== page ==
Periphery

 uKhahlamba-Drakensberg Park, South Africa

It’s not so easy to get around South Africa without a car. The distances are long and — for once! — underpopulated, with lots of empty space. There are minibus taxis that run to various towns, but they’re infrequent. Long-distance buses run maybe once a day. And even if you get to a town, the interesting places to stay all tend to be well outside of it, requiring odd transfers. Take the Drakensberg, for instance. The places to stay don’t even have proper addresses, since they’re some 15-20 km out of town! There’s a backpacker-oriented bus that runs throughout the country, but it doesn’t run every day, it’s expensive and you may have to pay even more for a connecting shuttle, and without a car, you’re basically trapped at the accommodation they take you to.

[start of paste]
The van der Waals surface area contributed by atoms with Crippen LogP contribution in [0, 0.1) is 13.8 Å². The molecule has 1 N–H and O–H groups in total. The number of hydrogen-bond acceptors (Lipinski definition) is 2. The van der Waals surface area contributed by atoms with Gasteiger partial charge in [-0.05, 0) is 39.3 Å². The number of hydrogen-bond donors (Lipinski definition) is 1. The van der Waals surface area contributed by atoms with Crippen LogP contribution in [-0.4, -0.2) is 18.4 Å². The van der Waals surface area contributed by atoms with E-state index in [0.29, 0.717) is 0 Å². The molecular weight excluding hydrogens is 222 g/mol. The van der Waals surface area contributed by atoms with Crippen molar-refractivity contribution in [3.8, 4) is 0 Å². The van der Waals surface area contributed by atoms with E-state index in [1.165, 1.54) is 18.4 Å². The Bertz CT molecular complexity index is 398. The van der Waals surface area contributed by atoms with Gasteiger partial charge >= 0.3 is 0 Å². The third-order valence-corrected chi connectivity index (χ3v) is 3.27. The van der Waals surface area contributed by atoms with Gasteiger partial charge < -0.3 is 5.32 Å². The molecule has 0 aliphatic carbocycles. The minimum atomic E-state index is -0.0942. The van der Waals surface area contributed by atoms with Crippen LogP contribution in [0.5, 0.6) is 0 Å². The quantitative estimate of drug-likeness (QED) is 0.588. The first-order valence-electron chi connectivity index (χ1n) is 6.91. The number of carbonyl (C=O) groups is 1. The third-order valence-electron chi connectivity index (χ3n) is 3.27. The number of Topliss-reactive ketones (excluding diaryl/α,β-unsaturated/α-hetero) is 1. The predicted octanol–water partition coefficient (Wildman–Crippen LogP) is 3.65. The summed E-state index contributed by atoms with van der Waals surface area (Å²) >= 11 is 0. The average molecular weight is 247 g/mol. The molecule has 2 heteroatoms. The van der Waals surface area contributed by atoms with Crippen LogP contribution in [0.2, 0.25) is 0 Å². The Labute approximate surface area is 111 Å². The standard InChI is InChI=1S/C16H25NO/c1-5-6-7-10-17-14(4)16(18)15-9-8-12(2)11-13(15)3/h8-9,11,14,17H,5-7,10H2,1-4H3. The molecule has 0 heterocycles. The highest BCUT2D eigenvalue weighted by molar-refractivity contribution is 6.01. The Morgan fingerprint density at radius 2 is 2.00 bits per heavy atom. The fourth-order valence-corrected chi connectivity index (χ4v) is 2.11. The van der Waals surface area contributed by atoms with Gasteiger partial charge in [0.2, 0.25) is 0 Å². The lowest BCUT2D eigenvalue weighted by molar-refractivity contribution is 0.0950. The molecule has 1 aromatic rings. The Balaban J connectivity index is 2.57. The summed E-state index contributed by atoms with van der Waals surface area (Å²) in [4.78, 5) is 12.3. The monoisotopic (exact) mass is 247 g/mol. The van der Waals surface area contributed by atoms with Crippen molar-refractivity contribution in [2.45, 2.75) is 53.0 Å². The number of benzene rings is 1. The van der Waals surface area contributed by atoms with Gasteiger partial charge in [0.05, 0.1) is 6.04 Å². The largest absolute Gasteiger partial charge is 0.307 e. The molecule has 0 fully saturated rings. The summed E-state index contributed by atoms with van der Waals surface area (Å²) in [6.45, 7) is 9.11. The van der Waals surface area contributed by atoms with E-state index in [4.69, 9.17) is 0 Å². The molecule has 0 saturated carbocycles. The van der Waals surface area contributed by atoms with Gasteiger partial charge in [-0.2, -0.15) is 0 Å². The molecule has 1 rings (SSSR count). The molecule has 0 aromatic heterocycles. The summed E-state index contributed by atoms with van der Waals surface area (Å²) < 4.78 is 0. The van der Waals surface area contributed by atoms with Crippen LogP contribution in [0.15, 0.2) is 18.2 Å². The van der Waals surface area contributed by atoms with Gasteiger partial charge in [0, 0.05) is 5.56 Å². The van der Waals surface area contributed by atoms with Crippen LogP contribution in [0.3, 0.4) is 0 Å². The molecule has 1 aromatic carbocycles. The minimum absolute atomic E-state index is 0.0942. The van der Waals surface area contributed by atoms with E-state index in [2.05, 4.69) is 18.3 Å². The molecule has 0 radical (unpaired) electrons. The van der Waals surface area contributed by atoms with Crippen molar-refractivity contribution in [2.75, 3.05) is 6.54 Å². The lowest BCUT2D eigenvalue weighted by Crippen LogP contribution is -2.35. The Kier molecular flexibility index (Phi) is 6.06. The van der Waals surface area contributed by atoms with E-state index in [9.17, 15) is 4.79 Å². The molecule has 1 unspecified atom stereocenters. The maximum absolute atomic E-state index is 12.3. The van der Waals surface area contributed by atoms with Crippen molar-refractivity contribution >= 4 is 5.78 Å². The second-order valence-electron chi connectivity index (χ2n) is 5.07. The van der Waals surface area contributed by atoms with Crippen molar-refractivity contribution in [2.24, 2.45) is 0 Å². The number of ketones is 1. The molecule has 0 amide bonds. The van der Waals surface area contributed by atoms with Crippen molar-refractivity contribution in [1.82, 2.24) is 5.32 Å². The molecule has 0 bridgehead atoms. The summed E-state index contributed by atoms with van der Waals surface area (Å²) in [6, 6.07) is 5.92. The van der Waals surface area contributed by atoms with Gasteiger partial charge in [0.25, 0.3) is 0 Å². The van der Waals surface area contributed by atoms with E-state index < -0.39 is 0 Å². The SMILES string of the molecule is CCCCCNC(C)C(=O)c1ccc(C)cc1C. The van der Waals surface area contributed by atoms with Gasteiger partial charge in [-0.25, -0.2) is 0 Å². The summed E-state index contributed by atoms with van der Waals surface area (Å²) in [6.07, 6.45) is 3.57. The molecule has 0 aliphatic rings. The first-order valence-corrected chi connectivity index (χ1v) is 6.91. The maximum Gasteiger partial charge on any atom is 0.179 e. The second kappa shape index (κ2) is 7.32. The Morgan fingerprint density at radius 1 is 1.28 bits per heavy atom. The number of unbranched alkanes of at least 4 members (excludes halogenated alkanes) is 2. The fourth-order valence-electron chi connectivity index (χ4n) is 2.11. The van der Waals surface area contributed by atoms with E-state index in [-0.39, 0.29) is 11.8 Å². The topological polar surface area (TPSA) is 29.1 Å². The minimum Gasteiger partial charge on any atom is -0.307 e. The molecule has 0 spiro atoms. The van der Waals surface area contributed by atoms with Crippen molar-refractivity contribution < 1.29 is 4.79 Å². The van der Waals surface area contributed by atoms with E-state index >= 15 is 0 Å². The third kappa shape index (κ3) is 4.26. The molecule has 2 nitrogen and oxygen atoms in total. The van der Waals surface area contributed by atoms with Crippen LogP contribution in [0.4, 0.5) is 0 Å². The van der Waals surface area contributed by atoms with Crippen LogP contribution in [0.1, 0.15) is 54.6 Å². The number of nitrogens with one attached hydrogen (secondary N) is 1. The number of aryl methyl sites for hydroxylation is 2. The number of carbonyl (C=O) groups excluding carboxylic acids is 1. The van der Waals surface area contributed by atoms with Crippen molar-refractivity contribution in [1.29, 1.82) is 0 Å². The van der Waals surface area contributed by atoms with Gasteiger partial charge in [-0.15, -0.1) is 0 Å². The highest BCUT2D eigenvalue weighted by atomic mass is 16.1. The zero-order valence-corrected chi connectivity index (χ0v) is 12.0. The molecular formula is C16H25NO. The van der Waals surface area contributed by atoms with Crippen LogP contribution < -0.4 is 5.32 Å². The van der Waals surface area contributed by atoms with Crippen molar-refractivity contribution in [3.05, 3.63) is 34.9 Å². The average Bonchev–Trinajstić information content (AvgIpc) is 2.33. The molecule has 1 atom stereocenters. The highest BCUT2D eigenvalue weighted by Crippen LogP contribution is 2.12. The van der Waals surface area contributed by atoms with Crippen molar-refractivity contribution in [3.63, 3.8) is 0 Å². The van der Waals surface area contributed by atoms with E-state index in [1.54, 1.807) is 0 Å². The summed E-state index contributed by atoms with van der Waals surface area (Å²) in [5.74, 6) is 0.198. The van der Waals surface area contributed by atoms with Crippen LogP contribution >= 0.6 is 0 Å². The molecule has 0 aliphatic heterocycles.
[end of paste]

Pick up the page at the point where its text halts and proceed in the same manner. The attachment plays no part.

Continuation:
That’s not to say that it can’t be enjoyable, though. The Drakensberg range, spanning a whole bunch of national parks, has scenery that rivals the Simien Mountains in Ethiopia in its grandeur. Reaching the northern end after a spectacular bus ride through large-scale farmland, I was stunned by the Amphitheatre, an 8 km cliff wall rising suddenly and dramatically from the rolling hills. The eponymous backpackers’ lodge I stayed at there was a lovely retreat, complete with 10 km of its own walking trails on their estate. Seeing the morning, afternoon, and evening light on the rugged Amphitheatre walls, then the Milky Way at night, was a great way to pass the time, and I spent nearly two days idle there just enjoying the atmosphere without doing any real activities.
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